Joe Louis Crowned Heavyweight Champion

The boxer's great victory over James J. Braddock took place on June 22nd, 1937.

Joe Louis takes the title from James J. Braddock. Getty Images / Archive PhotosJoseph Louis Barrow was born in Alabama in 1914. In 1926 the family moved to Detroit and the boy began boxing as an amateur. He dropped the surname Barrow, apparently to prevent his mother finding out, though when she did she encouraged him.

Her son, now Joe Louis (pronounced Lewis), turned professional in 1934. He had attracted the attention of a black Detroit bookmaker called John Roxborough and a black boxing promoter, Julian Black. They fashioned a good public relations image for him as a modest, clean-living young man, in deliberate contrast with the earlier black heavyweight champion Jack Johnson. Among their rules were never to fix a fight and never to be photographed alone with a white woman. The fact that their protégé was a thoroughly decent young man was a help and the fact that he had a devastating punch was another.

Joe Louis fought his way rapidly up the heavyweight ranks, despite an unexpected defeat by the German champion Max Schmeling in 1936. Even so, he was the leading contender for the world title, his backers whipped up anti-Nazi sentiment against Schmeling and a title fight was organised against the white reigning champion James J. Braddock.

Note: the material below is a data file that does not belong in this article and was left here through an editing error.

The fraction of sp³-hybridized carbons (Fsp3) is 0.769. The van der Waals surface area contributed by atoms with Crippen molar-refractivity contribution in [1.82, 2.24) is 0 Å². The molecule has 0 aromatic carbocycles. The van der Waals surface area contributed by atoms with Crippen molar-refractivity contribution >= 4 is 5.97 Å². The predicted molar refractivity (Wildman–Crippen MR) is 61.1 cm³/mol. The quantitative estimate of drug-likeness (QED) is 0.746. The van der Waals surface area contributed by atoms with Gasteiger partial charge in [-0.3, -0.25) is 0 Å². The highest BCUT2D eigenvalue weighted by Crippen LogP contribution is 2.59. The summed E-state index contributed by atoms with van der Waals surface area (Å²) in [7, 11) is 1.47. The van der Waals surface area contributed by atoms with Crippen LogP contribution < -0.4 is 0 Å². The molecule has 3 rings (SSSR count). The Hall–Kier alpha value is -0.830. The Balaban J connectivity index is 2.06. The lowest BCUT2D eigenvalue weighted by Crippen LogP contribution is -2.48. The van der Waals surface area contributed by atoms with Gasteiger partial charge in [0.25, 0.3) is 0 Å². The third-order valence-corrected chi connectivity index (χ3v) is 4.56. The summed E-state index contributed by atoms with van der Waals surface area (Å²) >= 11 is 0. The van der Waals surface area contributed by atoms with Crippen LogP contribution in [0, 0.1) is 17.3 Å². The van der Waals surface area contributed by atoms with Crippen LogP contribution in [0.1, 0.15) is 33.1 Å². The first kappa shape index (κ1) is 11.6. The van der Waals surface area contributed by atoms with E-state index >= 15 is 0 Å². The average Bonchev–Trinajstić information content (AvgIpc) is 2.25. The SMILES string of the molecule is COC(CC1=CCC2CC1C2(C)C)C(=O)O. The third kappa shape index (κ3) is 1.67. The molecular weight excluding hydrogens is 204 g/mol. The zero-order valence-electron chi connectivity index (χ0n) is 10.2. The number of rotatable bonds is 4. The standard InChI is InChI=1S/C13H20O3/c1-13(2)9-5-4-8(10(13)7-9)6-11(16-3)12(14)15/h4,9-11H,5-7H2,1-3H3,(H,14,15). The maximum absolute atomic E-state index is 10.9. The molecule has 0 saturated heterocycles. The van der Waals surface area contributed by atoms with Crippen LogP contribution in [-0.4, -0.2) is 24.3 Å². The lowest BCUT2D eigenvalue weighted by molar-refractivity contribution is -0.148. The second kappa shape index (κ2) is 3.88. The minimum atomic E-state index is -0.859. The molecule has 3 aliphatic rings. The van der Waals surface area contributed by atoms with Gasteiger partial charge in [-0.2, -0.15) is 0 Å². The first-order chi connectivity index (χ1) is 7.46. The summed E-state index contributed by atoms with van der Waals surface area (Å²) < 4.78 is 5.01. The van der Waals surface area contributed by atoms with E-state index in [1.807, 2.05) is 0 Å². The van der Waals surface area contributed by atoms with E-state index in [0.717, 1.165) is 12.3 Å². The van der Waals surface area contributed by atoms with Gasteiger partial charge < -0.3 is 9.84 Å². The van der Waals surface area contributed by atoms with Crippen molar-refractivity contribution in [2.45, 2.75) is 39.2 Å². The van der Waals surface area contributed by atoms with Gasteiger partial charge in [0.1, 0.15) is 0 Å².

It was held at night in the baseball stadium at Comiskey Park in Chicago before a crowd of more than 45,000. Braddock knocked Louis down in the first round, but by the seventh round Braddock was clearly tiring, with a cut over his left eye and a split lip, and Louis knocked him out in the eighth. Malcolm X called the victory ‘the greatest celebration of race pride’ in his generation’s time.

Louis resigned his title in 1949. In his last years he suffered money and mental health problems, ending up as a greeter at Caesar’s Palace in Las Vegas until his death aged 66 in 1981. He had earned huge esteem among both blacks and whites in America and made an important contribution to the gradual easing of racial tensions in the United States.